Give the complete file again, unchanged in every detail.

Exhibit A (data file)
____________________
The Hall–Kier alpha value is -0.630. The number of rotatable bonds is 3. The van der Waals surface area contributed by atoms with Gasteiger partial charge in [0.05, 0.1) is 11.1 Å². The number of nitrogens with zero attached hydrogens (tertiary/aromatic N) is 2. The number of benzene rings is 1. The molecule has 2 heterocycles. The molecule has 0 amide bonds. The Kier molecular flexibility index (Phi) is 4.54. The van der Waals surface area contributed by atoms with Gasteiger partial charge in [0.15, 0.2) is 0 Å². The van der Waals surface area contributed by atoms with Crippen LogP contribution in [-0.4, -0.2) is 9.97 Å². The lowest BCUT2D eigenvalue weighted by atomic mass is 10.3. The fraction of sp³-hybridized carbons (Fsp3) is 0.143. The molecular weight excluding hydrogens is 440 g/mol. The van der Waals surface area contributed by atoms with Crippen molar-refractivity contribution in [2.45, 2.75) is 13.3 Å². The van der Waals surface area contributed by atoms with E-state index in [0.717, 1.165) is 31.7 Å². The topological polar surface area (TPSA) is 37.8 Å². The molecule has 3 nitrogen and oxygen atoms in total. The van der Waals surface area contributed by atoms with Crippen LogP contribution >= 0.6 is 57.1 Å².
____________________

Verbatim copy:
The Hall–Kier alpha value is -0.630. The number of rotatable bonds is 3. The van der Waals surface area contributed by atoms with Gasteiger partial charge in [0.05, 0.1) is 11.1 Å². The number of nitrogens with zero attached hydrogens (tertiary/aromatic N) is 2. The number of benzene rings is 1. The molecule has 2 heterocycles. The molecule has 0 amide bonds. The Kier molecular flexibility index (Phi) is 4.54. The van der Waals surface area contributed by atoms with Gasteiger partial charge in [0.15, 0.2) is 0 Å². The van der Waals surface area contributed by atoms with Crippen LogP contribution in [-0.4, -0.2) is 9.97 Å². The lowest BCUT2D eigenvalue weighted by atomic mass is 10.3. The fraction of sp³-hybridized carbons (Fsp3) is 0.143. The molecular weight excluding hydrogens is 440 g/mol. The van der Waals surface area contributed by atoms with Crippen molar-refractivity contribution in [2.45, 2.75) is 13.3 Å². The van der Waals surface area contributed by atoms with E-state index in [0.717, 1.165) is 31.7 Å². The topological polar surface area (TPSA) is 37.8 Å². The molecule has 3 nitrogen and oxygen atoms in total. The van der Waals surface area contributed by atoms with Crippen LogP contribution >= 0.6 is 57.1 Å².